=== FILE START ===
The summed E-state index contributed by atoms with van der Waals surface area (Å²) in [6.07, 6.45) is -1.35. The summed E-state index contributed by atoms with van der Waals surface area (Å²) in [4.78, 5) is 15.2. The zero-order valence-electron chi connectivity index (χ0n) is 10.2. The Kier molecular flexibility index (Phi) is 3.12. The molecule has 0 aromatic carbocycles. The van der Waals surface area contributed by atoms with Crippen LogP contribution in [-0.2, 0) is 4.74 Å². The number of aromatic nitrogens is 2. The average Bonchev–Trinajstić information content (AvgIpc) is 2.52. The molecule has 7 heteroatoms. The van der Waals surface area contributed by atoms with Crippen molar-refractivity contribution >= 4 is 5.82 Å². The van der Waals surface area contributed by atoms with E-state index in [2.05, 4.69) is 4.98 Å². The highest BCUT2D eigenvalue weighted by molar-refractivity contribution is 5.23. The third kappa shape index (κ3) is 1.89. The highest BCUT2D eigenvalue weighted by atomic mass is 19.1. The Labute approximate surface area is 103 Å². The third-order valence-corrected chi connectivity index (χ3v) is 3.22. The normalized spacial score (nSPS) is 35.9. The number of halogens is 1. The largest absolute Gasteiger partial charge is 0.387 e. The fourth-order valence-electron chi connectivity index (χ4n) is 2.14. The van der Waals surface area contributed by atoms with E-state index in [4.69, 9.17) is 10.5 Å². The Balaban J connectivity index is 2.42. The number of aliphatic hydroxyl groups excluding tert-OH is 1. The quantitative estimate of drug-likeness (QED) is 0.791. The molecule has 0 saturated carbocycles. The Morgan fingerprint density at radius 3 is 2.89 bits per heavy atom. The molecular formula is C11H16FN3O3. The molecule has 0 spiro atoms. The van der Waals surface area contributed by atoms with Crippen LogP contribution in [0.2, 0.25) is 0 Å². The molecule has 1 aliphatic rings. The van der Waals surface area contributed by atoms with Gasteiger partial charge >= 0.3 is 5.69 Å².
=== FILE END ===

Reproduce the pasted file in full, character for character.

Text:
The summed E-state index contributed by atoms with van der Waals surface area (Å²) in [6.07, 6.45) is -1.35. The summed E-state index contributed by atoms with van der Waals surface area (Å²) in [4.78, 5) is 15.2. The zero-order valence-electron chi connectivity index (χ0n) is 10.2. The Kier molecular flexibility index (Phi) is 3.12. The molecule has 0 aromatic carbocycles. The van der Waals surface area contributed by atoms with Crippen LogP contribution in [-0.2, 0) is 4.74 Å². The number of aromatic nitrogens is 2. The average Bonchev–Trinajstić information content (AvgIpc) is 2.52. The molecule has 7 heteroatoms. The van der Waals surface area contributed by atoms with Crippen molar-refractivity contribution >= 4 is 5.82 Å². The van der Waals surface area contributed by atoms with E-state index in [2.05, 4.69) is 4.98 Å². The highest BCUT2D eigenvalue weighted by molar-refractivity contribution is 5.23. The third kappa shape index (κ3) is 1.89. The highest BCUT2D eigenvalue weighted by atomic mass is 19.1. The Labute approximate surface area is 103 Å². The third-order valence-corrected chi connectivity index (χ3v) is 3.22. The normalized spacial score (nSPS) is 35.9. The number of halogens is 1. The largest absolute Gasteiger partial charge is 0.387 e. The fourth-order valence-electron chi connectivity index (χ4n) is 2.14. The van der Waals surface area contributed by atoms with E-state index in [4.69, 9.17) is 10.5 Å². The Balaban J connectivity index is 2.42. The number of aliphatic hydroxyl groups excluding tert-OH is 1. The quantitative estimate of drug-likeness (QED) is 0.791. The molecule has 0 saturated carbocycles. The Morgan fingerprint density at radius 3 is 2.89 bits per heavy atom. The molecular formula is C11H16FN3O3. The molecule has 0 spiro atoms. The van der Waals surface area contributed by atoms with Crippen LogP contribution in [0.2, 0.25) is 0 Å². The molecule has 1 aliphatic rings. The van der Waals surface area contributed by atoms with Gasteiger partial charge >= 0.3 is 5.69 Å².